The virtual collapse of the international food service sector may have an adverse effect of some exports of New Zealand meat.
Horticulture NZ (HortNZ) chief executive Mike Chapman says he doesn’t know where MPI got its figure in the Situation and Outlook report for Primary Industries.
Growth for horticulture was 13.7% in the year ended June 2019 in the September updated report. But it is forecast to be down to 3.8% in the current year.
HortNZ has asked how MPI arrived at that forecast because the report doesn’t say.
“That’s their estimate. It sounds strange when you go from 13.7% to 3.8%.
“That is quite a significant drop especially when we have more volume particularly of kiwifruit and berries going into the ground. That will drive more sales and of course we are at the premium end of the market.
“So more sales will make quite a difference.”
In Chapman’s view growth will remain about 10% dependent on the trade situation.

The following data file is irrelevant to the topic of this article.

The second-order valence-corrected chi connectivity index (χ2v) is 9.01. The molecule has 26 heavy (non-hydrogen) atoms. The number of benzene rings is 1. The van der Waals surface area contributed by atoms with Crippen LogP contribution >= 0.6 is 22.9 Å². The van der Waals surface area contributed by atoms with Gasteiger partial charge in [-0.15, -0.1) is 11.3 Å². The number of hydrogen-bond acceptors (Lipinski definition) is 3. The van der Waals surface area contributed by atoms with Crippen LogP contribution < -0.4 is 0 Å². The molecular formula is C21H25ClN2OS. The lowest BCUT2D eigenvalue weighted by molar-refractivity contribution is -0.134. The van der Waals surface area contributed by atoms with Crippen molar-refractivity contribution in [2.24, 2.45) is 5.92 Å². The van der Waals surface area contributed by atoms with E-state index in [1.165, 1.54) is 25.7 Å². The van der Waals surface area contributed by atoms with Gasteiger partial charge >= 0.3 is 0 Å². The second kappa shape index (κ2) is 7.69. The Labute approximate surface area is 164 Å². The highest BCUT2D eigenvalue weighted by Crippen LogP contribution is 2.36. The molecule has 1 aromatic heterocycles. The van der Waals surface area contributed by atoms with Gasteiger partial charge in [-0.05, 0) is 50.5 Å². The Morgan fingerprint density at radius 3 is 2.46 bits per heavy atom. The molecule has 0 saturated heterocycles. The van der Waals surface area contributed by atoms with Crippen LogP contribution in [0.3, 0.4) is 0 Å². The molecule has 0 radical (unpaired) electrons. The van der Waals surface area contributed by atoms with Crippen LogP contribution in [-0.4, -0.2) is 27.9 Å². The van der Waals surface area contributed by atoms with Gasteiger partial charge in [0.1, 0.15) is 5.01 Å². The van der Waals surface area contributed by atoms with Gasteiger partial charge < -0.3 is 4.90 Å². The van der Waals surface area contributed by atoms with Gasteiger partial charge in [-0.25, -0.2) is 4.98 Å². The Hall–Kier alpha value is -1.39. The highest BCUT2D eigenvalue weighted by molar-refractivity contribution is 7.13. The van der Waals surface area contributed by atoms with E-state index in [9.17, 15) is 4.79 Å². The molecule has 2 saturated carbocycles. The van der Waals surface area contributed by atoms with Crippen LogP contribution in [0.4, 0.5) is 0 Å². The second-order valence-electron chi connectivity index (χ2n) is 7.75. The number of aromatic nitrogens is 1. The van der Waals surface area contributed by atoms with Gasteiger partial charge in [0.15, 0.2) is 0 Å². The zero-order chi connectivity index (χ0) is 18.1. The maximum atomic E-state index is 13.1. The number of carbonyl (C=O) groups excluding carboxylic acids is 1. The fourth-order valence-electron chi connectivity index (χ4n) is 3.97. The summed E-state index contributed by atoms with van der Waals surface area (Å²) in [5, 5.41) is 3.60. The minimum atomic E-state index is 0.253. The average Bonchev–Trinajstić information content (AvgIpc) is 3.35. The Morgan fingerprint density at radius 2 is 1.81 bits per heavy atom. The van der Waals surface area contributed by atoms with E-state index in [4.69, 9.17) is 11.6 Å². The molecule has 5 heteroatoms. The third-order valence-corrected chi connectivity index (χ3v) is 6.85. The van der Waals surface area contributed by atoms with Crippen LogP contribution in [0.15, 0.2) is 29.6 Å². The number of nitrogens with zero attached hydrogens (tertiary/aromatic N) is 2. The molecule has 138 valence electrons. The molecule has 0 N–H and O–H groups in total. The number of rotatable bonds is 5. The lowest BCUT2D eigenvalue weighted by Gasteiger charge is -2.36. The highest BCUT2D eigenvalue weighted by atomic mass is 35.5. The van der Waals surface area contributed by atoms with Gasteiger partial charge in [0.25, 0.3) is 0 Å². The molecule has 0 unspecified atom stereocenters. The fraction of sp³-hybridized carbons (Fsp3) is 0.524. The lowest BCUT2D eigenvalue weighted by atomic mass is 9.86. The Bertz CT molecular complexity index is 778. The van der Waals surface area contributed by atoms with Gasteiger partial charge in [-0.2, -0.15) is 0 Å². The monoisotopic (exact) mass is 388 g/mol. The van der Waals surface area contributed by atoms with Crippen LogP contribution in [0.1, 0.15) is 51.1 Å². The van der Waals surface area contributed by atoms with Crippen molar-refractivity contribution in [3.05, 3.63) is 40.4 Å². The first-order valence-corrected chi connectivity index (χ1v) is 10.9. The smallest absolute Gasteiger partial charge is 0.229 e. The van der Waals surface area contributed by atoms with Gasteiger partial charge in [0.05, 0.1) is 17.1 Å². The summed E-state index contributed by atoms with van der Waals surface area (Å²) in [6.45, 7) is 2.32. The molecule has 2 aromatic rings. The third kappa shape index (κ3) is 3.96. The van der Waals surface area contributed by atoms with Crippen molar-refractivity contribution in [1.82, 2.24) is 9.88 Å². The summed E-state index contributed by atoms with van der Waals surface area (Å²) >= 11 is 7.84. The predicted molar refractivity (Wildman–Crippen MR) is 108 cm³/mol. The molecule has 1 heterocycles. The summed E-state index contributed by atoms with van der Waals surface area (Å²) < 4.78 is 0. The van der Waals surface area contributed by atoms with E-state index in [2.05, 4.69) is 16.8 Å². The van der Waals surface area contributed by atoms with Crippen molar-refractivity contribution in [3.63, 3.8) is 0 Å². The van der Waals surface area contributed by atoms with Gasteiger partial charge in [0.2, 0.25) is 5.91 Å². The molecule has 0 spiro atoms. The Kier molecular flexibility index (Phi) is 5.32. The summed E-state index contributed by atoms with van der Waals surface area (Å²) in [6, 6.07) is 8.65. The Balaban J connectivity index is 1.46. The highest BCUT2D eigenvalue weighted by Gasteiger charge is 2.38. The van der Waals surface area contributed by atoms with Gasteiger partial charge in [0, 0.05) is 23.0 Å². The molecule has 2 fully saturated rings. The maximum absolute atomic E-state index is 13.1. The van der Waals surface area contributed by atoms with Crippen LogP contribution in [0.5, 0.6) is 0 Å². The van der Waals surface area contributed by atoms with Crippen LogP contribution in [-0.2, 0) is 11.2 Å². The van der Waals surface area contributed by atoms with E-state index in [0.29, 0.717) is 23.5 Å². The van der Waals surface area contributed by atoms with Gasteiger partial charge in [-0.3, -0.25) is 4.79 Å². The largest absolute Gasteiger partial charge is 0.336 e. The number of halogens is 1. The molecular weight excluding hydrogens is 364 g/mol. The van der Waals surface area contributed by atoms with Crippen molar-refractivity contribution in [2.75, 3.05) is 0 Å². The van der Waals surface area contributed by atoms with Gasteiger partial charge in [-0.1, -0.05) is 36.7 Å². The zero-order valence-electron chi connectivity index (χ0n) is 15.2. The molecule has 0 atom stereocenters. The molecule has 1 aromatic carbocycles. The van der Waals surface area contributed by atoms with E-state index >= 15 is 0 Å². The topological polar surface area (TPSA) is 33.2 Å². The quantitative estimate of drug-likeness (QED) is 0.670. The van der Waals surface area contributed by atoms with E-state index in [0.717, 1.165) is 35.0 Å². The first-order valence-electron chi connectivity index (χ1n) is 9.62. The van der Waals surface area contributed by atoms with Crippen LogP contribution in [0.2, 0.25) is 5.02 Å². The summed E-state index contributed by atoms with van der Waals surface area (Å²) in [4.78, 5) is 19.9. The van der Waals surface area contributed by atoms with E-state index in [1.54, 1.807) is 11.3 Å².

“If you track back 20 years we have actually tripled our value in that time which shows how far we’ve come and progressed over that time,” he said.
“That growth doesn’t really show much sign of slowing down except we’ve now got issues with freshwater proposals and climate change. These are challenging and difficult.”
He says the sector is working with growers and the Government to try to find the best path forward so we can sustain growth.
“There are some headwinds and we have to work out with growers and all the representative groups how we go forward.”
Chapman says domestic supply is challenging on price and the return to the growers and has been for some time.
“It is about urban and rural New Zealand getting together and working together to ensure we have vegetable supply for the future.”